Imagine you wake up one day with universal health care, nine months parental leave, subsidized quality child care, five weeks paid vacation a year, free world class education from pre-school through university and affordable elder care. Would you dismiss these benefits as the trappings of a socialist nanny state that quashes any sense of personal determination while levying exorbitant tax rates? Or would you swallow that nagging sense of envy, and wonder how this is possible and where you can sign up?
Of course you want to know more and need to read Anu Partanen’s very timely book, The Nordic Theory of Everything – In Search of a Better Life (2016 Harper Collins Publishers). This is an eye opening primer on how the Nordic countries (Finland in particular) manage a societal structure that provides one of the highest qualities of life in the world. By contrasting everyday life in her native Finland to that of America, her newly adopted country, Partanen holds up a mirror that very kindly shows us where we stand as a modern nation. She moved here for love and has a great affection for America and its people, but her experience of the modern American Dream showed her a reality peppered with anxiety, stress and social injustice.
If you had dismissive thoughts about socialism, it would behoove you to read this book and gain a little perspective. The social benefits enjoyed by people in Finland are realized in a strong and competitive free market economy, governed by parlimentary rule. These benefits are funded by an average tax rate of 30%. (Do the math – it’s a good deal.) With equal benefits, all people in Finland are provided the optimum conditions for a life of freedom, independance and opportunity. The multi-party government operates on the principle of consensus. Finns expect nothing less than full transparency and flexibility from their elected officials.
One of the aims of the book is for Americans to look at our lives and understand that we can live them better. As we progress deeper into the twenty-first century, there needs to be a reassessment of our national assumption that a country with a strong welfare state (or “well being state” as Partanen views it) is weak. The rest of the developed world has realized that the true path to modernity is created by providing all citizens with a social support that forges a much stronger, happier and resiliant populace. We alone are falling behind the majority of the developed world in this regard.
This is not to suggest that we all become Nordic. Partanen instead posits that Nordic peoples and Americans share at their core an intense sense of individualism. Independence and self-sufficiency are key to the Nordic sense of self. Extend this value into relationships and the true beauty of this book is revealed: “that authentic love and friendship are possible only between individuals who are independent and equal.”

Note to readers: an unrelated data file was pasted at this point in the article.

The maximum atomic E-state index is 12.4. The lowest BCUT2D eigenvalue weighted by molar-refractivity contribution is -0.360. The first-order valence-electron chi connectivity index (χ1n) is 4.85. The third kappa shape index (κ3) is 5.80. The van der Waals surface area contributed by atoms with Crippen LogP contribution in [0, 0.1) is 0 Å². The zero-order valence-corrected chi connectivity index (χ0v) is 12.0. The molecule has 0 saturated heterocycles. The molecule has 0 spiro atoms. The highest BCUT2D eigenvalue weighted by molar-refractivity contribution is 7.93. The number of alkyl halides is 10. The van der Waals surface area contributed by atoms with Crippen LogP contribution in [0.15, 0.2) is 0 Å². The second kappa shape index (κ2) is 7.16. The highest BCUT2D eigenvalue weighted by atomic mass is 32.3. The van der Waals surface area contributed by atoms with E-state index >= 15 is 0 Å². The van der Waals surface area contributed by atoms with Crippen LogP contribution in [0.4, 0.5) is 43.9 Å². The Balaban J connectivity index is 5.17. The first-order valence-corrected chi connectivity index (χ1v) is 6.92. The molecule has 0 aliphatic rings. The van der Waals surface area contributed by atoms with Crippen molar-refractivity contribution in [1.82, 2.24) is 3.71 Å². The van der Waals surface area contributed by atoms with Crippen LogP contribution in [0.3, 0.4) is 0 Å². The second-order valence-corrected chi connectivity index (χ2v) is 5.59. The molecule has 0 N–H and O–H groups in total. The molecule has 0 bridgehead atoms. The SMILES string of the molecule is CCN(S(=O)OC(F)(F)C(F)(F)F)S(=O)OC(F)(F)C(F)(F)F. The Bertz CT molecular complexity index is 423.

Partanen draws on the social research of Lars Trägårdh who coined the phrase, “the Swedish theory of love.” This explains that “the overarching ambition of Nordic societies during the course of the twentieth century, and into the twenty-first, has not been to socialize the economy at all, as is often mistakenly assumed. Rather the goal has been to free the individual from all forms of dependency within the family and in civil society; the poor from charity, wives from husbands, adult children from parents, and elderly parents from their children. The express purpose of this freedom is to allow all those human relationships to be unencumbered by ulterior motives and needs, and thus to be entirely free, completely authentic, and driven purely by love.”
“The Nordic theory of love” is how Partanen rebrands this concept. As the through line of the book, she highlights how it works in practice in the relationships of parents and children, men and women, employees and employers, and government and citizens. Imagine not having to take a specific job because of the health insurance, not being afraid of bankruptcy in the wake of a cancer diagnosis, not having to move heaven and earth to afford a college education, not having to choose between losing a job or caring for an elderly parent.
This is a heady notion — pure love equals freedom. Both exhilarating and terrifying. Remove dependency in a moral society and the only thing standing in the way of achieving your best self is your self.
Throughout her well-researched book, Partanen maintains a strong voice of optimism that given the full facts, Americans would jump at such a way of life. Being Americans we will represent many views on the whys and why nots this could work. What a hopeful thing that as a nation we could holistically look at our civil, social and political structures and seek to heal the root causes of inequality and injustice. As we perch on a tipping point seeking a way forward, hats off to Anu Partanen for bravely pointing out a better way, with love.